At Barts and the Royal London, the CT head study is performed as part of a standardized traumogram incorporating a noncontrast CT head volume-acquisition (from which facial and orbital images can be reconstructed) and cervical spine study followed by a postcontrast chest, abdomen, and pelvis. The hospitals' neuroradiologists strongly advocate the liberal use of multiplanar reformats, including oblique formats.

Ultrasound and MRI studies are useful in the diagnosis of orbital pathology, but they are not appropriate in the imaging of acutely injured unstable patients, according to Topple et al.

The CT imaging features of traumatic intraocular pathologies include hyphema, lens subluxation and dislocation, globe rupture, ocular detachment, and intraorbital hemorrhage.

Hyphema is defined as hemorrhage into the anterior chamber of the globe, and is caused by local disruption of blood vessels in the ciliary body and iris. CT findings include one or more of the following: an increase in the attenuation of the anterior chamber when compared with the uninjured side; widening of the anteroposterior (AP) distance between the lens and the anterior margin of the globe (this measurement depends on an intact cornea); and decreased volume of the anterior chamber with a reduction in the AP distance if there is associated corneal laceration or iris prolapsed.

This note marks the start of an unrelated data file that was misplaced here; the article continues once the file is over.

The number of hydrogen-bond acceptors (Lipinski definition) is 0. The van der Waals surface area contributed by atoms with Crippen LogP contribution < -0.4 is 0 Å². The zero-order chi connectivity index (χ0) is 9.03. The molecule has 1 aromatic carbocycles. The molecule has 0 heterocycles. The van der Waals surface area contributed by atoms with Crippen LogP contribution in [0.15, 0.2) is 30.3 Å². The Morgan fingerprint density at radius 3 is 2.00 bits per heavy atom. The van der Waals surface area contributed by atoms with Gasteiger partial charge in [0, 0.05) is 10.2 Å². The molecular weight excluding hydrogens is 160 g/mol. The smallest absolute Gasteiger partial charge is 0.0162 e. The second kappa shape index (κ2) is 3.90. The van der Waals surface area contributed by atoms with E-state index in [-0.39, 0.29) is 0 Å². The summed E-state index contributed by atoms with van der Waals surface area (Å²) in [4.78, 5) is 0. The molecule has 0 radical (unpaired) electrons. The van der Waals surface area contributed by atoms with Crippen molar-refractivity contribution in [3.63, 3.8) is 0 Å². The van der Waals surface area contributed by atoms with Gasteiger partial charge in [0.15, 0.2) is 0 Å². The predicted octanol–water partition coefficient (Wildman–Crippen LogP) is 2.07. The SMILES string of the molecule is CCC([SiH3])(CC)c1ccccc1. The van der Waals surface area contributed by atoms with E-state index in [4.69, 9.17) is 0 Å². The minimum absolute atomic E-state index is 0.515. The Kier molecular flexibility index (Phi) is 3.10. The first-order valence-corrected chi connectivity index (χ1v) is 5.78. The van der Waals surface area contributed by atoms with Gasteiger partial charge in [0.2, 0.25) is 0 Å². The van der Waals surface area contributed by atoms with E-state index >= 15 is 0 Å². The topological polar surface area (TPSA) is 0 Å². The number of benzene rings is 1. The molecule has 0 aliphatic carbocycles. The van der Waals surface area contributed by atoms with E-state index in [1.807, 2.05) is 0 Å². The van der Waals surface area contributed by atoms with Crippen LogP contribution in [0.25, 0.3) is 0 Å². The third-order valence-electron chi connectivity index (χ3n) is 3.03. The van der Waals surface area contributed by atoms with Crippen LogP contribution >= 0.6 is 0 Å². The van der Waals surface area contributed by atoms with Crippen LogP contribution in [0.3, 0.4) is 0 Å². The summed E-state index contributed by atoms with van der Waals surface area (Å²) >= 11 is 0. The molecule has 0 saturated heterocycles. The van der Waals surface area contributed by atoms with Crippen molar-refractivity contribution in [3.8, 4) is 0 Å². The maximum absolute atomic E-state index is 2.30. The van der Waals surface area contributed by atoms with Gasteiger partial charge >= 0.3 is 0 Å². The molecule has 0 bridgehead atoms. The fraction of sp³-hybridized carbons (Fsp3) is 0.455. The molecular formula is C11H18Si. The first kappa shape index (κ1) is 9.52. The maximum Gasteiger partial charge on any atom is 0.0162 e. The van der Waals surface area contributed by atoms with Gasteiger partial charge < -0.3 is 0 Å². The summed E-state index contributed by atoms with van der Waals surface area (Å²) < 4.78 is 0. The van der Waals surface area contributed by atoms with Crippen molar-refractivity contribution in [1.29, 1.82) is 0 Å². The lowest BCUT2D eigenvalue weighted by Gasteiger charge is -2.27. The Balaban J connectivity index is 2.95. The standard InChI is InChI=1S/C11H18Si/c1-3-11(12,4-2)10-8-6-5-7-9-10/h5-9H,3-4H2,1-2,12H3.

"A decrease in the AP distance between the lens and the anterior globe margin is a subtle sign," the authors noted. "If a direct comparison is not made between the injured and uninjured side, this diagnosis can be missed. Subluxation of the lens anteriorly rather than corneal laceration or iris prolapse may also lead to a decrease in the AP distance."

Rapid equatorial expansion of the globe can lead to disruption of the zonular fibers that hold the lens in position. The lens will then sublux or completely dislocate out of its normal position. This injury is typically secondary to blunt force trauma and is often associated with orbital wall fractures. Subluxation is more common than dislocation. The iris tends to limit anterior dislocation, and dislocation of the lens in the posterior direction is more commonly identified, they added.